Milwaukee & Mississippi 4-4-0 "American" Locomotives in the USA

Class Details by Steve Llanso of Sweat House Media

Class Spring Green (Locobase 4907)

Another of the few locomotives produced by this New York builder, this engine had a long working life followed by a fortuitous preservation. On the website consulted in September 2001, Hume Kading reproduces the April 1994 (Vol VI, #4) El Paso & Southwestern Flyer newsletter article on this locomotive written by Charles P. Zlatkovich. Works number was 73 in May 1857.

Piecing together the data from this account and from John White's (1968) figure 63 gives us the dimensions and numbers we have. Like the Hudson River's Superior, the Spring Green rode on a slab-rail frame, rather than the far more common two-rail bar frame. A single deep rail ran from the smokebox to the first axle horn to which it was scarf-joined. Perhaps the Superior's tube-sheet weaknesses affected this design, for there are many fewer tubes in the slender boiler. A somewhat retrograde feature was the slanted cylinders, although in many other respects this was a state-of-the-art American design.

Zlatkovich says that the M&M is a predecessor of the later Milwaukee Road, although it went bankrupt soon after it purchased this engine. Reorganized as the Milwaukee & Prairie du Chien, it was then sold to the Milwaukee & St Paul in 1867. Arguing that the M&M named its locomotives after towns on the route, Zlatkovich is convinced by John H. White's suggestion that this engine was dubbed Spring Green rather than Spring Garden.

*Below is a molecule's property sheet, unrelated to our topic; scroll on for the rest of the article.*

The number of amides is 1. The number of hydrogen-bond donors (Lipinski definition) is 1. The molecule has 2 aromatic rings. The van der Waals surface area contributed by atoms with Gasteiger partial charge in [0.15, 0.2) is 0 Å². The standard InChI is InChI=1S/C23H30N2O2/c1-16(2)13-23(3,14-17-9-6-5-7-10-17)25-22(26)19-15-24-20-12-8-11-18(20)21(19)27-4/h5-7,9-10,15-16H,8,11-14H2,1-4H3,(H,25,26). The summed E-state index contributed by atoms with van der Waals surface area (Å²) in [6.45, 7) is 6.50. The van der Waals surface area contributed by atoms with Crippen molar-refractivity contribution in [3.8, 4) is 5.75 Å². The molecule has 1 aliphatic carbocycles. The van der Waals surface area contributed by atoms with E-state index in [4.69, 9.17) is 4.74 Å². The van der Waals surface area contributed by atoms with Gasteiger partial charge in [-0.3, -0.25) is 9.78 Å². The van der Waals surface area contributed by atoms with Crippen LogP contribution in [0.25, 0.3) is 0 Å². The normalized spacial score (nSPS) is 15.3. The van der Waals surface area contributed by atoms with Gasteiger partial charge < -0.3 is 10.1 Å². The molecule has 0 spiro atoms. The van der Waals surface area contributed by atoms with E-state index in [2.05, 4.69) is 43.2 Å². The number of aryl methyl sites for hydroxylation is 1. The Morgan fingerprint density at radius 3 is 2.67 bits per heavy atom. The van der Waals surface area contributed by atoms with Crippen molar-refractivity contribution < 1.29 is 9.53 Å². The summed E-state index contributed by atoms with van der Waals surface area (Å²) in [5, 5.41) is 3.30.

(Breese-Kneeland records show three more delivered to the M&M in the same month as the Spring Green. They may have been built to the same design and were named Auca, S J Collons, and Defiance.)

Southport was sold to the Arizona and South Eastern in 1889 (sources differ on whether it was February or July), EP&SW #1 operated until 1903, rostered until 1909, and restored for display in that year. EP&SW displayed the engine until 1960, when it was donated to Texas Western University and placed near the Centennial Museum.

NB: The direct heating surface (including the firebox heating surface) is an estimate calculated by subtracting the calculated tube heating surface from the reported total evaporative heating surface.

Principal Dimensions by Steve Llanso of Sweat House Media
ClassSpring Green
Locobase ID4907
RailroadMilwaukee & Mississippi
Number in Class1
Road Numbers40
Number Built1
Valve GearStephenson
Locomotive Length and Weight
Driver Wheelbase (ft / m) 6.79 / 2.07
Engine Wheelbase (ft / m)20.50 / 6.25
Ratio of driving wheelbase to overall engine wheebase 0.33
Overall Wheelbase (engine & tender) (ft / m)41.67 / 12.70
Axle Loading (Maximum Weight per Axle) (lbs / kg)
Weight on Drivers (lbs / kg)
Engine Weight (lbs / kg)52,000 / 23,587
Tender Loaded Weight (lbs / kg)
Total Engine and Tender Weight (lbs / kg)
Tender Water Capacity (gals / ML)
Tender Fuel Capacity (oil/coal) (gals/tons / ML/MT)
Minimum weight of rail (calculated) (lb/yd / kg/m)
Geometry Relating to Tractive Effort
Driver Diameter (in / mm)64 / 1626
Boiler Pressure (psi / kPa)110 / 7.60
High Pressure Cylinders (dia x stroke) (in / mm)15" x 22" / 381x559
Tractive Effort (lbs / kg)7232 / 3280.38
Factor of Adhesion (Weight on Drivers/Tractive Effort)
Heating Ability
Firebox Area (sq ft / m2)77 / 7.16
Grate Area (sq ft / m2)
Evaporative Heating Surface (sq ft / m2)793 / 73.70
Superheating Surface (sq ft / m2)
Combined Heating Surface (sq ft / m2)793 / 73.70
Evaporative Heating Surface/Cylinder Volume176.23
Computations Relating to Power Output (More Information)
Robert LeMassena's Power Computation
Same as above plus superheater percentage
Same as above but substitute firebox area for grate area8470
Power L13072
Power MT

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Wes Barris